Consulting Engineers South Africa (Cesa) has expressed some reservations with a proposal that a National State of Disaster be declared to tackle South Africa’s long-running electricity crisis.
While not rejecting the proposal entirely given the urgent need to address the “serious crisis”, CEO Chris Campbell cautioned that “people with ill-intent” could abuse the declaration, as was the case when a State of Disaster was implemented during the Covid pandemic.
“Should we go down that path, what controls and oversight will be in place to make sure that there is no abuse of that situation?” he said in response to a question posed at an event convened for Cesa president Olu Soluade to deliver the voluntary association’s annual presidential address.
“We certainly need to create a sense of urgency … but we need to put in place the controls and oversight to make sure that it doesn't become an opportunity for abuse.”
Campbell expressed support for the short-, medium- and long-term plans that had started to emerge out of the National Energy Crisis Committee, or NECOM, which he said had been formulated with the support of various engineers, who had provided input either through engineering associations or through organised-business and company structures.
“A huge amount of knowledge and research has gone into breaking the plan up into bite-size bits, as opposed to promising all of it in the next six months.”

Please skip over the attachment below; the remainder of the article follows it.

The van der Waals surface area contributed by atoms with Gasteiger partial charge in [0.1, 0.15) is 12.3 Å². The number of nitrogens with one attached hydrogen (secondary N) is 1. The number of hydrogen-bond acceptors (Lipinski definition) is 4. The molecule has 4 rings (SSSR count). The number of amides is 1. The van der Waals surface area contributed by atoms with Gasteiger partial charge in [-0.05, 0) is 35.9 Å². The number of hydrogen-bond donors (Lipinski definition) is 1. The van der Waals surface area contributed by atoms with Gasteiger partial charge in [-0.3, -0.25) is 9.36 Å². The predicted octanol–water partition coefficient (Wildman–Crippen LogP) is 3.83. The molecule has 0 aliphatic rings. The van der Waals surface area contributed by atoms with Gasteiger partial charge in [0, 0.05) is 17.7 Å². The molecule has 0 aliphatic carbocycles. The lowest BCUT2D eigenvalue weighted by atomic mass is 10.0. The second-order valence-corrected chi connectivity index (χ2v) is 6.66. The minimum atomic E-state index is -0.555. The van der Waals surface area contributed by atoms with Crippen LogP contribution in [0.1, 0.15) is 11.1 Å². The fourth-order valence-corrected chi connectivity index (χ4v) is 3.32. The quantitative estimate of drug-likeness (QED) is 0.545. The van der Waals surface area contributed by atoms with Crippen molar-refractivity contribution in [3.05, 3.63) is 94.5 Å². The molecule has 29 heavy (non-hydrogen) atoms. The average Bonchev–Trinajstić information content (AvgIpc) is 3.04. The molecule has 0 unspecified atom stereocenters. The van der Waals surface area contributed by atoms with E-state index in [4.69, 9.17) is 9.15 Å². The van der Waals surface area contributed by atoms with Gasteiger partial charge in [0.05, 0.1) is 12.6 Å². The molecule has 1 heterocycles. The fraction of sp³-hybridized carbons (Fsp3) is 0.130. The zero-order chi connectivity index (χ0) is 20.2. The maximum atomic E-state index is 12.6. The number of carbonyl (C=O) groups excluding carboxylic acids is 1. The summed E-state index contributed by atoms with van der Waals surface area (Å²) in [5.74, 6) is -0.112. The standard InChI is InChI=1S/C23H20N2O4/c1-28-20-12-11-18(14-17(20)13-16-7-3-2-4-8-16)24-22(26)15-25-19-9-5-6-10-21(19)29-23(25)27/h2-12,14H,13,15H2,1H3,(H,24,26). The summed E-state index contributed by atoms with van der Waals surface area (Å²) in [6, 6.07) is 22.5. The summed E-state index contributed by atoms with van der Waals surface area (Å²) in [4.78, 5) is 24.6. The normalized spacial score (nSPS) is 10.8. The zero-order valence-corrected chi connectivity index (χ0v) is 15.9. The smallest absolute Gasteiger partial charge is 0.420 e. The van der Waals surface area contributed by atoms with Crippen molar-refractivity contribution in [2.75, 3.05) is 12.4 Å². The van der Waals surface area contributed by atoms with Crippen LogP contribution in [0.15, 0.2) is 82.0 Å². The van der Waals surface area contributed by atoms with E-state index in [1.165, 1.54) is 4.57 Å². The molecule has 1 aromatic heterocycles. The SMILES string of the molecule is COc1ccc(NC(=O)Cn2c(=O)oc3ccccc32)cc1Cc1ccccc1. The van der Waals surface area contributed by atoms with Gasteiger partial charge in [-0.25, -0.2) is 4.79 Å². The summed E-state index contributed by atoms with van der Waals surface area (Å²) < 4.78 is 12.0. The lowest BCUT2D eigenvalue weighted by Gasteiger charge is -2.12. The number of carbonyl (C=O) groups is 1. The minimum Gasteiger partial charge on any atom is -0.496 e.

He stressed, however, that resolving the loadshedding crisis was not a technical challenge alone and would also require various regulatory and social interventions, including intensified efforts to address criminality and sabotage.
In his address, Soluade said Cesa members stood “ready to commit to making a difference” in addressing both the energy and infrastructure challenges, which were “stretching our resilience to the maximum”.
“We are calling on government to commit to increased and informed spending on infrastructure as a key economic driver.
“Government needs to overcome the current supply-chain and procurement issues as well as the skills challenges our country faces. Additionally, the pace at which this happens needs to be accelerated,” Soluade asserted.
He argued that pending public procurement legislation also needed to make a clear distinction in the way the procurement of infrastructure was treated relative to the purchase of general goods and services.
The Public Procurement Bill, he indicated, offered the opportunity for a “fundamental shift in principle and in law to ensure that value for money was equated to the quality of services procured in the infrastructure delivery process”, rather than a least-cost approach.
“We believe that the correct approach should be to include the total cost of lifecycle ownership – cheap simply does not last and puts lives at stake.
“The impact of an inadequate design, that only equates to two percent of the lifecycle cost of a project, can have a catastrophic impact on operations and maintenance costs, that equate to approximately 60% to 70% of the total lifecycle cost, over the pursuant 30 years.
“What our country is currently experiencing is the results of years of inadequate supply-chain and procurement management focused on least cost procurement,” he argued.
Edited by: Creamer Media Reporter
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